Writing / Publishing
The entire Creative Cloud suite is on sale from now through November 28th.
Nisus Writer Pro, Nisus Writer Express and InfoClick are all 25% off through Monday night.
One of the big changes that came with the Creative Cloud 2014 was the demise of the Adobe Extension Manager, now replaced by Adobe add-ons. If you are at all interested in learning more about Adobe Add-ons—how to create them or use them—the Add-ons team is holding their first webinar on July 30th.
Mariner Software was established in 1990, and I’ve been using at least one of their programs—Mariner Write—for nearly that long. The company is now celebrating its 24th anniversary, and is doing so by offering 50% off its desktop products through their eStore, including Paperless, MacGourmet Deluxe and MacJournal.
Apple’s iWork for iCloud has finally received the iOS 7 treatment. On Thursday, Apple updated the Pages, Keynote, and Numbers applications for iWork— as well as several other online services from Apple—with the new iOS 7 design, making the template selection screen and document library look synchronized on iOS devices.
If you don’t want to pony up for Microsoft Office or even Apple’s iWork Suite (incidentally, now free for iOS and bundled with new Macs), there are plenty of free or very inexpensive Office alternatives. Here are profiles of several popular ones, including Apache OpenOffice, NeoOffice Mac Native Suite, LibreOffice for OS X, along with Savy Soda Documents and Savy Soda Documents Free for iOS.
I couldn’t agree more with the Macworld editors’ choice this year. I work almost exclusively in text editors/text processors, and TextWrangler has been key component of my productivity software suite for many years, and especially since I’ve been doing more and more drafting and editing on my iPad, synced via Dropbox with my four production Macs.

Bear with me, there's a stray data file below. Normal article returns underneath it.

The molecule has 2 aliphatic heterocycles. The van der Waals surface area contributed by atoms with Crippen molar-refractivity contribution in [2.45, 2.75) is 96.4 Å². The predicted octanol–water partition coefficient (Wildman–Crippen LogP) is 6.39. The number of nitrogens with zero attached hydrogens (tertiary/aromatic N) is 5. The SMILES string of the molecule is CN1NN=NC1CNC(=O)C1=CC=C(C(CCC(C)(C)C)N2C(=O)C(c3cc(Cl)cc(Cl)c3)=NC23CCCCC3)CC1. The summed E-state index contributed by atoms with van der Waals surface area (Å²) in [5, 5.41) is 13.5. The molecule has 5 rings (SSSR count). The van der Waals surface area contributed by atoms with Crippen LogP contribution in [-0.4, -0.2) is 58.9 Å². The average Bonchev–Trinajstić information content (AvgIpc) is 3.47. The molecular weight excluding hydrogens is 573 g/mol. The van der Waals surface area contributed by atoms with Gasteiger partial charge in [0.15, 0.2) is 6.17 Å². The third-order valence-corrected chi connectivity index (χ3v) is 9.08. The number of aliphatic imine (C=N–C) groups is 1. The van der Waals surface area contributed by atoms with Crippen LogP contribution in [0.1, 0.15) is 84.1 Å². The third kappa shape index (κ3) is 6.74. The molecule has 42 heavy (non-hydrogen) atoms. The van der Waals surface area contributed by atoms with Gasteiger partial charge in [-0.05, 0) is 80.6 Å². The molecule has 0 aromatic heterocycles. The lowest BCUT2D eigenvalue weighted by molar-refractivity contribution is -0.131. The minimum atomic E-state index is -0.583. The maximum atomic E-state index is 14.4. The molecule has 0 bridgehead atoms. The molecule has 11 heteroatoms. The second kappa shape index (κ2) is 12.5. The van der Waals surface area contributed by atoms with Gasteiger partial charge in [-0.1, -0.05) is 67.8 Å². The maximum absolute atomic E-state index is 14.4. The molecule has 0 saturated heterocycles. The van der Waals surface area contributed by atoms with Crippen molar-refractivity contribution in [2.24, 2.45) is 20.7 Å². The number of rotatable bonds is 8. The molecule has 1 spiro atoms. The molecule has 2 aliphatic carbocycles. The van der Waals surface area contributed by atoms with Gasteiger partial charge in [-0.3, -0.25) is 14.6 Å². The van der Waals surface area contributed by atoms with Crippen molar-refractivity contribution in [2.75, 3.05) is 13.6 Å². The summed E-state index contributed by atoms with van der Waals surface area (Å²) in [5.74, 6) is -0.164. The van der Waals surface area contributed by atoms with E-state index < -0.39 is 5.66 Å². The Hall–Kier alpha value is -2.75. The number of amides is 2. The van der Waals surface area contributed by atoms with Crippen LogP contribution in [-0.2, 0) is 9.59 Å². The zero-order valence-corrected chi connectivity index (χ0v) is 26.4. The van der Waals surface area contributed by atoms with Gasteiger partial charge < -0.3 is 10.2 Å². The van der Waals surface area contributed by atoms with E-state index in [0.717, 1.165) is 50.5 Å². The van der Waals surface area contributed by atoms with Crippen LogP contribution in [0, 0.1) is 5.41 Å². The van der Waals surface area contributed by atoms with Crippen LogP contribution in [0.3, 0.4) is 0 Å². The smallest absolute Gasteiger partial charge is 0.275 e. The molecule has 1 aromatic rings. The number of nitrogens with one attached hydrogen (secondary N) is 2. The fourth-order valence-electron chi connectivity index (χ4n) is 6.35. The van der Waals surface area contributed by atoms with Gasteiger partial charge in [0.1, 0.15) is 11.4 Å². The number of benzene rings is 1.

As we approach the release of OS X Mavericks, we’re going to start seeing quite a few compatibility updates. Nisus is amongst the first, giving us updates to both Nisus Writer Pro and Nisus Writer Express, both of which now offer preliminary support for OS X v10.9 Mavericks.
I opened Pages for iCloud in three different browsers—Safari, Chrome, and Firefox—and found that Safari worked the best which did not come as a surprise to me. Chrome did an okay job, although sometimes it would lag and throw up the rainbow wheel. Worst of them all was Firefox; maybe the worst experience you may have with a browser based document.
During the WWDC 2013 keynote on June 10th, Apple announced it would finally be bringing the full iWork suite to iCloud and would make it entirely browser-based. Today, the company released an iWork for iCloud beta to registered developers for testing. With iWork for iCloud, users will finally be able to save their documents for Pages, Numbers, and Keynotes online and access them from any browser window.
Adobe Creative Cloud membership will be US$49.99 per month. Sorry, but I won’t be signing up. I don’t rent software, at least not if I can help it. Pixelmator sells on the App Store for 20 bucks. If you need more power than that, the GIMP is free, and you can put up with a lot of learning curve climbing to save fifty bucks a month in rental fees. Forever. Or, at least I can.
Computerworld’s Gregg Keizer reports that Microsoft has confirmed changes to its Office 2013 End User License Agreement (EULA), specifying that the software suite can only be installed on one computer—forever—and is not transferable to another machine if you upgrade your system hardware, sell your PC, or even if the computer dies and is scrapped.